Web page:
Hiebert moves from defining worldview to evaluating worldviews to describing general worldviews to using worldview as a tool in communicating the gospel message. Some would describe this volume as a cumulative capstone of Hiebert’s productive work in missiological anthropology. He humbly offers his perspective in “Toward a Biblical Worldview” (chapter 10).
Kennedy, D. James, and Jerry Newcombe. Lord of All: Developing a Christian World-and-Life View. Wheaton: Crossway, 2005.
Asserting Christ’s sovereignty over all of life, the authors examine what it takes to “Christianize” each of six spheres of life: the world, humanity, the nation, the school, the church, and the family. The book reads pastorally—both communicating information and suggesting action—and intends to help foster in its readers a biblically informed and functioning Christian worldview.
MacArthur, John, ed. Think Biblically! Recovering a Christian Worldview. Wheaton: Crossway, 2003.
These essays from Master’s College faculty covers foundational issues for recovering a biblical worldview and formulations of the biblical worldview on particular issues. Essays in part 1 address such topics as the authority of Scripture, a biblical mindset, creation, sin, and relationship with God. Essays in part 2 address topics like postmodernism, gender roles, worship and music, counseling, science, education, history, politics, economics, and artistic culture.
‡Nash, Ronald H. Worldviews in Conflict: Choosing Christianity in a World of Ideas. Grand Rapids: Zondervan, 1992.
This is a classic introduction to the concept of worldview, the components of worldview, and the testing of worldviews. With a somewhat philosophical approach, Nash discusses naturalism and New Age as examples of worldviews in conflict with Christian worldview.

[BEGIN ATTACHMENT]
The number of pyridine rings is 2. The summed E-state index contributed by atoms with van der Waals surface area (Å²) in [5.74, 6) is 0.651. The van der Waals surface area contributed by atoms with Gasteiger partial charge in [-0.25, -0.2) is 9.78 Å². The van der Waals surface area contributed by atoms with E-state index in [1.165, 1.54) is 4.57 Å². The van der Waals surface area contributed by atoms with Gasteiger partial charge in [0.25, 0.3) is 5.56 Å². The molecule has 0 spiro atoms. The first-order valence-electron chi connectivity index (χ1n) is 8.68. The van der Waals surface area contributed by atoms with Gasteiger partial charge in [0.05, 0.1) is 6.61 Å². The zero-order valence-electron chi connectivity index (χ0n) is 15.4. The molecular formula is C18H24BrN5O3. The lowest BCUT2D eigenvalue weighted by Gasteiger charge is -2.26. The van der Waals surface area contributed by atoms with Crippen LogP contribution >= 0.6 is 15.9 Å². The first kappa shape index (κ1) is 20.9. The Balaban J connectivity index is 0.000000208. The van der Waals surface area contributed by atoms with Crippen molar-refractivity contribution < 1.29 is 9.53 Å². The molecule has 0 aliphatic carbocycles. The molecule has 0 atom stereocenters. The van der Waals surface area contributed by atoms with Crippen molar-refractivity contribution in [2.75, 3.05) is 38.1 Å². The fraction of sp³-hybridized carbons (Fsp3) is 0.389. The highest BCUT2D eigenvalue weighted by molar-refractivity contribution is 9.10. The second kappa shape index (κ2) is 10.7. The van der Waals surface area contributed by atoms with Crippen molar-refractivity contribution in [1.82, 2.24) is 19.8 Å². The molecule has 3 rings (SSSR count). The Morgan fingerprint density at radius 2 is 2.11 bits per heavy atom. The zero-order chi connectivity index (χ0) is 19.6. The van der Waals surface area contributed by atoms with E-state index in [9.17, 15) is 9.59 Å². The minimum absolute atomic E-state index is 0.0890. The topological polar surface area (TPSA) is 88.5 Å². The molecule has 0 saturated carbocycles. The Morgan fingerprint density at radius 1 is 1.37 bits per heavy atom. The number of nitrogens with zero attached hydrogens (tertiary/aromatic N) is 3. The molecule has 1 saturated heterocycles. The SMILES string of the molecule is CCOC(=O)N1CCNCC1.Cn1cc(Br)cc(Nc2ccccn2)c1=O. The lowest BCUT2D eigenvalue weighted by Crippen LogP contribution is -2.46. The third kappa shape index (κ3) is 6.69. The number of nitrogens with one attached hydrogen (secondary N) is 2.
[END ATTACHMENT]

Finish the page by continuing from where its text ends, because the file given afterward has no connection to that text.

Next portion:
Naugle offers a study of the background and nature of worldview thinking, both philosophically and theologically. He traces the influence of important Christian thinkers on this concept and its philosophical history through the nineteenth and twentieth centuries, including discussion of some specific disciplines. Naugle offers a Christian view of worldview (chapter 9) and outlines some of the dangers and benefits of using the concept (chapter 11).
‡Orr, James. The Christian View of God and the World as Centring in the Incarnation. 3rd ed. New York: Scribner’s, 1897; reprint with foreword by Vernon C. Grounds, Grand Rapids: Kregel, 1989.
This publication of Orr’s 1891 Kerr lectures is one of the earlier English works addressing the Christian faith as a worldview. Orr covers the idea of worldview (chapter 1), some alternative worldviews (chapter 2), and the main features of Christianity as a worldview: theism, humans created in God’s image, sin, the incarnation of Christ, redemption, and human destiny (chapters 3–9).
Rather than compartmentalize faith in some privatized sphere of religious truth, Pearcey encourages Christians to unleash their faith in Christ to influence all of life. She defines worldview (part 1), addresses creation as a foundational starting point (part 2), discusses the lack of a solid evangelical thinking tradition (part 3), and challenges believers to live out the Christian worldview (part 4). The book contains an annotated bibliography organized by its four-part layout.